I wrote a few days ago about the rhetoric of fiction, musing about what kinds of expectations fiction authors create in readers, and the weird reactions that result when readers’ expectations aren’t met.
I’m thinking these days less about the rhetoric of fiction as a whole and more about examples of rhetorical appeals in fiction, as made by the characters. I think it would be fun to teach a course to English majors by using fiction (and TV shows and movies) to give examples of people persuading each other in all kinds of complex ways.
I’m writing this post because I’ve never really approved of using literature to teach rhetorical writing skills. That’s because it’s fairly common for graduate students in literature at my university to teach first-year composition for their first few years, and it seems to me that they often try to turn it into a literature class, not an introduction to rhetoric class. Like, I would rather spend my precious little class time with students’ writing as the focus of the class, not in an open-ended, interpretive, lit-class-style conversation about whatever novel or short story we were assigned to read. I’m partly passionate about this because I’ve been convinced by rhet/comp scholars who feel similarly, and partly because I see this as the biggest failure of my two years teaching high school English: I thought chatting about books would make students better writers, but it usually didn’t.
BUT. I’m increasingly interested in the idea of an advanced comp class, for folks who have already taken the required two comp courses, where we read examples of characters using persuasive appeals. Here’s where I would start:
- G. K. Chesterton’s The Man Who Was Thursday (full text and excellent free audiobook): I would have students read the first three chapters, which are full of arguments between individuals, arguments given in speeches to a group, and identity-switches (which are necessarily ethos-switches). I don’t want to be too spoiler-y, but this stuff is begging to be analyzed rhetorically–and if students read the whole book, it could even be read from a big-picture angle too, as we question the big-picture argument that Chesterton makes in the novel about the nature of God.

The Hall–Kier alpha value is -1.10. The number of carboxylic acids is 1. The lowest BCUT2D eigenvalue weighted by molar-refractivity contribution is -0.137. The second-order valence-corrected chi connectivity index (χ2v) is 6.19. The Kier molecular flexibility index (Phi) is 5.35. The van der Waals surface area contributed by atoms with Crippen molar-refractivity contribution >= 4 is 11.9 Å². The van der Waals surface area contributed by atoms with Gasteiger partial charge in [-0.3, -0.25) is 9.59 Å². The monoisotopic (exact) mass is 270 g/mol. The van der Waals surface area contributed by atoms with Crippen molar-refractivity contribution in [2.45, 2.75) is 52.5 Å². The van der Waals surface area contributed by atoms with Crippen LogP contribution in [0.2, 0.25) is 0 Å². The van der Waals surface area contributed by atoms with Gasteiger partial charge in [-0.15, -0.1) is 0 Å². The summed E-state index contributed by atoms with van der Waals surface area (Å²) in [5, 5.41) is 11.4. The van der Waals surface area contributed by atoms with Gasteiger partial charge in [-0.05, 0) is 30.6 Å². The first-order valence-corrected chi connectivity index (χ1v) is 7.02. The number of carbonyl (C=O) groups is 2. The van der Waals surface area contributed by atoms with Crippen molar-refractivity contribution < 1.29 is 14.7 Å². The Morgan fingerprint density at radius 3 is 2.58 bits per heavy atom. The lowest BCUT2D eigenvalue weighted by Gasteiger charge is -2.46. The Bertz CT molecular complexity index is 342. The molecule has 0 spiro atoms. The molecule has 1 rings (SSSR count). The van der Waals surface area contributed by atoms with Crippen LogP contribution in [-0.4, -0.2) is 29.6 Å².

- Orson Scott Card’s Ender’s Game: I want students to read the chapter where Ender’s story is put aside as we learn about the online rhetorical genius of Peter and Valentine as they literally change politics through disguised pseudonyms in a chat room. (I’ve written about this before.)
- “The Constant,” a season-4 episode of Lost (and probably my favorite episode of the series): Desmond’s consciousness is traveling between his 1996 self and 2004 self, and he has to convince people that he’s telling the truth or he’s going to die. He relies on all sorts of persuasive appeals with increasing desperation–and (SPOILER ALERT) he’s saved when he finally finds his constant in both time frames–or perhaps it’s not a stretch to say he focuses on his thesis throughout his essay. Just sayin’. (I was honored to give a presentation on my efforts to teach this episode from this angle at the 2009 International Conference on the Fantastic in the Arts.)
- “Hippocratic Oath,” a season-4 episode of Star Trek: Deep Space Nine, for very similar reasons: characters disagree with each other on really sticky ethical grounds, and they argue about it in all kinds of fascinating ways. And to DS9’s great credit, they refuse to cleanly resolve the issue. Love it.